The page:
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Outsourcing. It’s been a big buzzword in many productivity books in the past few years. The concept makes a whole lot of sense: put the low-return work out to someone else and concentrate on the work that returns the highest payout.
It makes perfect sense if you have a lot of research or clerical work to accomplish; and if you are one of those people, look into having a virtual assistant help you out.
But what if the stuff is more mundane?
Most of us are not in the position to outsource the mundane work that is low-return. In my life that includes things like housework, cooking, walking the dog and the various things that make life run smoothly. Sure, I could hire a housekeeper, cook and dog-walker, but my income doesn’t stretch to that. So what is an ordinary person to do?
Outsourcing on the Cheap
It is possible to outsource mundane tasks. All it takes is a little ingenuity and a definition of what outsourcing is.
What Is Outsourcing?
Outsourcing is simply getting necessary work done — but not by you. It doesn’t mean having to pay for work, or that the work has to be done by a human.
So by that definition, getting work done can include using machines, or trading work with someone who is more efficient at the task.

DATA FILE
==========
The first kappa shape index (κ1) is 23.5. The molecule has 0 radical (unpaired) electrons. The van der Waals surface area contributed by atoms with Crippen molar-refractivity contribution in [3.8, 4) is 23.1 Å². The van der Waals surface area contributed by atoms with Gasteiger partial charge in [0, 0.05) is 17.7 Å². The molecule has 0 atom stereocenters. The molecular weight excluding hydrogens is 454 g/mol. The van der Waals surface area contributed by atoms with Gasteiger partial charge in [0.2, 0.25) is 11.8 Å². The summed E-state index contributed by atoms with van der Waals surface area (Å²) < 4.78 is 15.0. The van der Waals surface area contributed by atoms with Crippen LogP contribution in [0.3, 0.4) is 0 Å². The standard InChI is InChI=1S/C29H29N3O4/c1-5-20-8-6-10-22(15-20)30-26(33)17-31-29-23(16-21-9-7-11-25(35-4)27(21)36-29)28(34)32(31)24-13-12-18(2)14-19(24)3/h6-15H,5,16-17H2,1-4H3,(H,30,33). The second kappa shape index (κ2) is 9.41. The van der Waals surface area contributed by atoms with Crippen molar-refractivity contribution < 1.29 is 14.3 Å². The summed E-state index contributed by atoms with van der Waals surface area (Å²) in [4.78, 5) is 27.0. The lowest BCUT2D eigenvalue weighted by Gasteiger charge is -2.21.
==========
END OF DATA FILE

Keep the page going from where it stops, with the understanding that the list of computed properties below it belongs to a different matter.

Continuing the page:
Here are examples from my life:
Outsourcing By Machine
I routinely turn over my cooking duties to my crockpot, breadmaker and rice cooker. I put in the ingredients and the machine takes over the rest.
My floor cleaning is also outsourced, in the form of a Roomba vacuum. I turn it on, and it cleans the area, returning to charge itself when it’s done.
My garden watering is outsourced by a set of timers attached to sprinklers.
In each of these cases I may have to be there at the start, but I can let the machine do the work for me. If I had outsourced this to a human, I would have to be there at some point anyway, so I figure it is about even.
Outsourcing By Trade
Not all of us have the same talents and interests. (Thank goodness, or it would be a really boring world! But I digress). We can put these differences to use.
My husband, as a result of years in the Navy, wants his clothes folded a certain way. As a result, he does the laundry in the house. I find it taxing to get the clothes folded (at all) and this was a natural outsourcing.
The opposite is true of the dusting. My husband, for whatever reason, doesn’t see furballs rolling across the floor or cobwebs, but is allergic to both. So I take care of those.
Since I am allergic to grass, he cuts the grass. I handle paperwork better, so I deal with permission slips.
We play to our strengths, and the tasks get done quickly and with less effort.
Outsourcing As Training
The third way I outsource is by having my daughter work. My mother, old-fashioned soul that she is, calls these “chores”. I prefer to call it outsourcing. By giving my daughter tasks to do, I get the work done, but it also provides her with skills she will need for the future.
Do you have any thoughts about outsourcing? Share below.
Photo by Justin Dolske